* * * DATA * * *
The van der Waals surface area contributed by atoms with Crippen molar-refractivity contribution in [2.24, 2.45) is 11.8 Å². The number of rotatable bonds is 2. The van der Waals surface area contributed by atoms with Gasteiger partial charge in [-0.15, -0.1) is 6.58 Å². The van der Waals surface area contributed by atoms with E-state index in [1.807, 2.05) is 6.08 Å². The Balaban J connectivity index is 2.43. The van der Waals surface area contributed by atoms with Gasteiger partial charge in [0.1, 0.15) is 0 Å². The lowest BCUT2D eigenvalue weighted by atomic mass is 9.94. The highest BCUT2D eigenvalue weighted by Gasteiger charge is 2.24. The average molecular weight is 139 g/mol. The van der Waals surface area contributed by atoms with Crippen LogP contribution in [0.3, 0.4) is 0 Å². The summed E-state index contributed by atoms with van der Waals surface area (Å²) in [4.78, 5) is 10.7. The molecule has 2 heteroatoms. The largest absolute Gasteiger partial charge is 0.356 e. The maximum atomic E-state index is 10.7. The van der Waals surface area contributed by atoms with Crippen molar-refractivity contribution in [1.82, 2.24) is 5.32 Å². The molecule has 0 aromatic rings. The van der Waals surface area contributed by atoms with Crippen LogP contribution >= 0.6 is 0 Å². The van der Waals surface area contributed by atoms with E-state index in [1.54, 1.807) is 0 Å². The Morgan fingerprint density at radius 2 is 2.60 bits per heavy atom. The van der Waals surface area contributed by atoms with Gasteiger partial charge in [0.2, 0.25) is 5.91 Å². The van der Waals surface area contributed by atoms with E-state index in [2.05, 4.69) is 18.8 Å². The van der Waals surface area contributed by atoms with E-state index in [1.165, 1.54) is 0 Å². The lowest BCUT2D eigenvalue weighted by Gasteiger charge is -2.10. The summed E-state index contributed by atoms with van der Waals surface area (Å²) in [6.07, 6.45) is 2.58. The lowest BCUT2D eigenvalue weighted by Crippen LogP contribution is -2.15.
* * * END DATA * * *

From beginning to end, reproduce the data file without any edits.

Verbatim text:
The van der Waals surface area contributed by atoms with Crippen molar-refractivity contribution in [2.24, 2.45) is 11.8 Å². The number of rotatable bonds is 2. The van der Waals surface area contributed by atoms with Gasteiger partial charge in [-0.15, -0.1) is 6.58 Å². The van der Waals surface area contributed by atoms with E-state index in [1.807, 2.05) is 6.08 Å². The Balaban J connectivity index is 2.43. The van der Waals surface area contributed by atoms with Gasteiger partial charge in [0.1, 0.15) is 0 Å². The lowest BCUT2D eigenvalue weighted by atomic mass is 9.94. The highest BCUT2D eigenvalue weighted by Gasteiger charge is 2.24. The average molecular weight is 139 g/mol. The van der Waals surface area contributed by atoms with Crippen LogP contribution in [0.3, 0.4) is 0 Å². The summed E-state index contributed by atoms with van der Waals surface area (Å²) in [4.78, 5) is 10.7. The molecule has 2 heteroatoms. The largest absolute Gasteiger partial charge is 0.356 e. The maximum atomic E-state index is 10.7. The van der Waals surface area contributed by atoms with Crippen molar-refractivity contribution in [1.82, 2.24) is 5.32 Å². The molecule has 0 aromatic rings. The van der Waals surface area contributed by atoms with Crippen LogP contribution >= 0.6 is 0 Å². The van der Waals surface area contributed by atoms with E-state index in [1.54, 1.807) is 0 Å². The Morgan fingerprint density at radius 2 is 2.60 bits per heavy atom. The van der Waals surface area contributed by atoms with Gasteiger partial charge in [0.2, 0.25) is 5.91 Å². The van der Waals surface area contributed by atoms with E-state index in [2.05, 4.69) is 18.8 Å². The van der Waals surface area contributed by atoms with E-state index in [1.165, 1.54) is 0 Å². The lowest BCUT2D eigenvalue weighted by Gasteiger charge is -2.10. The summed E-state index contributed by atoms with van der Waals surface area (Å²) in [6.07, 6.45) is 2.58. The lowest BCUT2D eigenvalue weighted by Crippen LogP contribution is -2.15.